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Israeli Premier Is Better Liked by Public Than Party

Mideast: Sharon's actions are partly shaped in reaction to Benjamin Netanyahu's greater popularity within Likud, analysts say.


JERUSALEM — Why would an Israeli prime minister warn the United States, Israel's closest ally, not to sell out his country the way European democracies betrayed Czechoslovakia to the Nazis on the eve of World War II? Reject U.S. demands to pull troops out of areas of the West Bank, even after his army says its mission there is completed? Cancel a scheduled meeting with the U.S. president, the sort of tete-a-tete world leaders normally vie for?

When the prime minister is Ariel Sharon, a former general with a long track record of blunt talk, confrontational diplomacy and controversial military moves, the explanation might seem to lie in his personality or political ideology.

But Sharon's statements and actions in the past month, analysts here say, reflect his domestic political problems at least as much as his personal preferences. He sits at the head of the largest coalition government in Israel's history and continues to enjoy high popularity ratings with the Israeli voting public. But Sharon is a man with an embarrassing, potentially dangerous political problem: The public likes him more than his own party does.

Whether he's talking tough to the United States or acting tough with the Palestinians, Sharon's actions can only be understood as being at least partly shaped by what Israelis call "the Bibi factor."

Bibi is the nickname of former Prime Minister Benjamin Netanyahu, the telegenic hawk from Sharon's Likud Party whom Israelis voted out of office in May 1999, three years into his 4 1/2-year term. When Netanyahu was defeated by Labor Party candidate Ehud Barak, many wrote his political obituary.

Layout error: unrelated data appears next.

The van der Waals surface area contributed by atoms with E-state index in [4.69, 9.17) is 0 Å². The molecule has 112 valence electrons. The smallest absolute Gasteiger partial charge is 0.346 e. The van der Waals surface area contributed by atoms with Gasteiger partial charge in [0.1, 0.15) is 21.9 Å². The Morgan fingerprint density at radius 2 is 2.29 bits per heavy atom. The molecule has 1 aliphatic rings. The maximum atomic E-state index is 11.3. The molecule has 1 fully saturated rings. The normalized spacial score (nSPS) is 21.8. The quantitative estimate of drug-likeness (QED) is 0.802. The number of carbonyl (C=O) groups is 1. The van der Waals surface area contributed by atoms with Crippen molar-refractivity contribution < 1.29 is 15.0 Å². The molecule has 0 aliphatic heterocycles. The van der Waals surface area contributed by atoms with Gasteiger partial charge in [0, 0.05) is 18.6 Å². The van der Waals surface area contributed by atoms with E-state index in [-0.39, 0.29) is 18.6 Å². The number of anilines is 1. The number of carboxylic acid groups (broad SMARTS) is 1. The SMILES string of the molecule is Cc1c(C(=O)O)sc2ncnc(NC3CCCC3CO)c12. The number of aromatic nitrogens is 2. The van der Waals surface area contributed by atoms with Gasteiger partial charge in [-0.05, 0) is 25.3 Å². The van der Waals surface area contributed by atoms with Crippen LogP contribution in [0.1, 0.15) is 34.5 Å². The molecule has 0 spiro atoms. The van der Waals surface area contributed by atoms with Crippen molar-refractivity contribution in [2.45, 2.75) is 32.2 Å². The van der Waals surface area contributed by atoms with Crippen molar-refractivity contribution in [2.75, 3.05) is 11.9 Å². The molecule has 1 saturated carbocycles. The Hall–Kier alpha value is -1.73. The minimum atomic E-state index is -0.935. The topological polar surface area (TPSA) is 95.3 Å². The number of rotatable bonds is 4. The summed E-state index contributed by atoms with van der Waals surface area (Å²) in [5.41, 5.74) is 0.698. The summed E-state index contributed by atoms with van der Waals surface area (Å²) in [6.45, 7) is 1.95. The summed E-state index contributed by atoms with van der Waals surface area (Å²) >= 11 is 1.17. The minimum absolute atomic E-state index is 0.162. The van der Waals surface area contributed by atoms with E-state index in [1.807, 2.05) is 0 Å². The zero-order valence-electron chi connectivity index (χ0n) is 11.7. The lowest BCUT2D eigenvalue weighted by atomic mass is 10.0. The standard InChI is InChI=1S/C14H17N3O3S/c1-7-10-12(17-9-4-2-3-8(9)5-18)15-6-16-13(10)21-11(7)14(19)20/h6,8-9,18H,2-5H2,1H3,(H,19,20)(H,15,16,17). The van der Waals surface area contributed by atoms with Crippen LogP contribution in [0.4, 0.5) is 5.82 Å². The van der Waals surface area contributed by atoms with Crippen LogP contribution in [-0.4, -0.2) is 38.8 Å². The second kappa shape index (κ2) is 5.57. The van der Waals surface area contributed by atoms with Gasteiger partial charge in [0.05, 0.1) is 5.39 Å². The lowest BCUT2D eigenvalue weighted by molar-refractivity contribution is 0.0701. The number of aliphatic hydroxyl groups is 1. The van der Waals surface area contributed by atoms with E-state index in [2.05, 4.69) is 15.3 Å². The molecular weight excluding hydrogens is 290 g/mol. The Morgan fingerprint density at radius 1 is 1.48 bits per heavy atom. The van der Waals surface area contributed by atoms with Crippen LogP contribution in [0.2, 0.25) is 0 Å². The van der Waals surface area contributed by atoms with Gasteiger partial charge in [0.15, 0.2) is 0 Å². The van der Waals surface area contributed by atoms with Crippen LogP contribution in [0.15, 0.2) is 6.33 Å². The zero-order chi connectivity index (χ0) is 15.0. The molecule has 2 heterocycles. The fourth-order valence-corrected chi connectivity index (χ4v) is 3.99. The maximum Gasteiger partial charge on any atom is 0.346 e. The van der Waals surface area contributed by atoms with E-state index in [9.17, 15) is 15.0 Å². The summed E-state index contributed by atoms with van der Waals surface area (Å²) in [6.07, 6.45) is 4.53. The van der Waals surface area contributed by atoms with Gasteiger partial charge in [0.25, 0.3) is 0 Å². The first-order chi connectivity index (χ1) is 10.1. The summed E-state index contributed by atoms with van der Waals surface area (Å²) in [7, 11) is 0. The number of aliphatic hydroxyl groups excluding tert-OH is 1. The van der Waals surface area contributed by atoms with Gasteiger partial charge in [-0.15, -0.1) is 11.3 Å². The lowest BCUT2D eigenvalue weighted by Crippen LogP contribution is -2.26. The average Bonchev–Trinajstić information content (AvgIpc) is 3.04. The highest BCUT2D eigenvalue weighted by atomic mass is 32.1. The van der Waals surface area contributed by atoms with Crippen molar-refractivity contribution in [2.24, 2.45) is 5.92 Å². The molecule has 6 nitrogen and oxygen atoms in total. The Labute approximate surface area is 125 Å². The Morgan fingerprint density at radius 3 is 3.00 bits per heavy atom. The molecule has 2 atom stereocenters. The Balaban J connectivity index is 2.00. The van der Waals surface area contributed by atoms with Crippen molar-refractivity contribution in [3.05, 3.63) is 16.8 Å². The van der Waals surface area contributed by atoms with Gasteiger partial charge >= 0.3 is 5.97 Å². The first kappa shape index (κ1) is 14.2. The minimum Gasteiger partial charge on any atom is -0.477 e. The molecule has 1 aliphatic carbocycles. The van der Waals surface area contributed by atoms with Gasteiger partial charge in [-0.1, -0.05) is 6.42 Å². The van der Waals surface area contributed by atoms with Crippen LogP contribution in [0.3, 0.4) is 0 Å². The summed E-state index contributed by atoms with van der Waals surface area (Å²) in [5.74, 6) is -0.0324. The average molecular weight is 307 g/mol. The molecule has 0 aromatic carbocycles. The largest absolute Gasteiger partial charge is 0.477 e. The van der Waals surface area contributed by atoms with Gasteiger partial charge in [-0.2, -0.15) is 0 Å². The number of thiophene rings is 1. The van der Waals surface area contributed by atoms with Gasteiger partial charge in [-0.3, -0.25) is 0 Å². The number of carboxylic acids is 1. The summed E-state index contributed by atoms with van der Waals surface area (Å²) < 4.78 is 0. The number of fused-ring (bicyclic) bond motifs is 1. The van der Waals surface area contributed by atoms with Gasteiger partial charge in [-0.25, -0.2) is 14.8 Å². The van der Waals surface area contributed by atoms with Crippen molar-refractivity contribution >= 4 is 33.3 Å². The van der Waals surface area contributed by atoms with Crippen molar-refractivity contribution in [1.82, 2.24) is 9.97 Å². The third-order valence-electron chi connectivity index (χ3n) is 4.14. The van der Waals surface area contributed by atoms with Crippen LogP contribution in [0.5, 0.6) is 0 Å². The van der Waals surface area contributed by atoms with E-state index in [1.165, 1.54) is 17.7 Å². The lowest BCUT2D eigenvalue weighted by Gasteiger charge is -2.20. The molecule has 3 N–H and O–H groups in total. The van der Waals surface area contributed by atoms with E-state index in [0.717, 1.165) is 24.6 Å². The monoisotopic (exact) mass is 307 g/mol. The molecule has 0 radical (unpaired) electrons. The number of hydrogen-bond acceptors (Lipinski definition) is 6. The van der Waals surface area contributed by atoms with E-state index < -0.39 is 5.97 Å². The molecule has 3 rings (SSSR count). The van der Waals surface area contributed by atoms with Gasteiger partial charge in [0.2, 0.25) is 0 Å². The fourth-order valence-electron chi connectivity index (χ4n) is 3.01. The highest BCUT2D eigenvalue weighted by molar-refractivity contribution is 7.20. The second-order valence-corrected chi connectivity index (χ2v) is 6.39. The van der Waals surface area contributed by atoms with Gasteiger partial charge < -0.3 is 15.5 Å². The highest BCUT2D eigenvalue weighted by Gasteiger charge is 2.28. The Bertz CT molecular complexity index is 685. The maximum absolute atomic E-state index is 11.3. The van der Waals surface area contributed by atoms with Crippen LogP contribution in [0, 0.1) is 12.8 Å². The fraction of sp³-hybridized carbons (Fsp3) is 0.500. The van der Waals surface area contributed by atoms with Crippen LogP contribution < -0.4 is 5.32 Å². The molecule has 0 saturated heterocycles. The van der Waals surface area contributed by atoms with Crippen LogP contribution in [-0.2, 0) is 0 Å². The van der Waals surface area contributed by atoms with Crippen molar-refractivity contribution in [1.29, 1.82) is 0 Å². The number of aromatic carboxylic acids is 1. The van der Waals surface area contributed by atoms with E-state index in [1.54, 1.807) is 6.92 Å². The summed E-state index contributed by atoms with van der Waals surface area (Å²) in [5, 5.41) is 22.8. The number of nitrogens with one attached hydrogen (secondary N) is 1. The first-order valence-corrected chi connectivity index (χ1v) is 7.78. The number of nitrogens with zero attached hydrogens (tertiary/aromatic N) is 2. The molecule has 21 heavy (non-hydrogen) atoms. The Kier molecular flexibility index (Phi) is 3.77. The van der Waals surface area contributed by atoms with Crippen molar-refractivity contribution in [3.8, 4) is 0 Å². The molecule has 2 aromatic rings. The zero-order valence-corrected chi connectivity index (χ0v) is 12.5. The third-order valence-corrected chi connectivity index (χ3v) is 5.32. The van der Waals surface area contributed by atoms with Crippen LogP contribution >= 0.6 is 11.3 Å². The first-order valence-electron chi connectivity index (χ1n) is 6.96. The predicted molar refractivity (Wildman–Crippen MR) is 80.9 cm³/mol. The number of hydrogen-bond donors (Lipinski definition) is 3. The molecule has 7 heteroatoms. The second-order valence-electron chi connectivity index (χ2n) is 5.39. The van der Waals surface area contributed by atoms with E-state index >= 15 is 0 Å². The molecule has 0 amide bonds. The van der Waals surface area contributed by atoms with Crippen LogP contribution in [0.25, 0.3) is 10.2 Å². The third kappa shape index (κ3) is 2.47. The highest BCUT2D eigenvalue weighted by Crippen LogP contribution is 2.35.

In a recent opinion poll conducted for the Maariv newspaper, 38% of voters questioned said they would prefer to see Sharon as Likud's chairman and candidate for prime minister, and 31% preferred Netanyahu. But among right-wing voters, 49% preferred Netanyahu and 38% preferred Sharon.

"The fact is that by all reckonings and accounts, including internal polls taken among Likud Central Committee members, Netanyahu is far more popular than Sharon" in the party, said Yossi Olmert, a former Central Committee member still active in the party who said he supports Netanyahu. "Netanyahu has been and is and will be the darling of the rank and file in the Likud."

That political reality means that Sharon has relatively little room to maneuver politically or diplomatically, despite his broad-based coalition. Day after day, Sharon--long the symbol of the nationalist right and champion of the Jewish settlement movement--finds himself under pressure from Netanyahu for failing to make good on his campaign promise of bringing security and peace.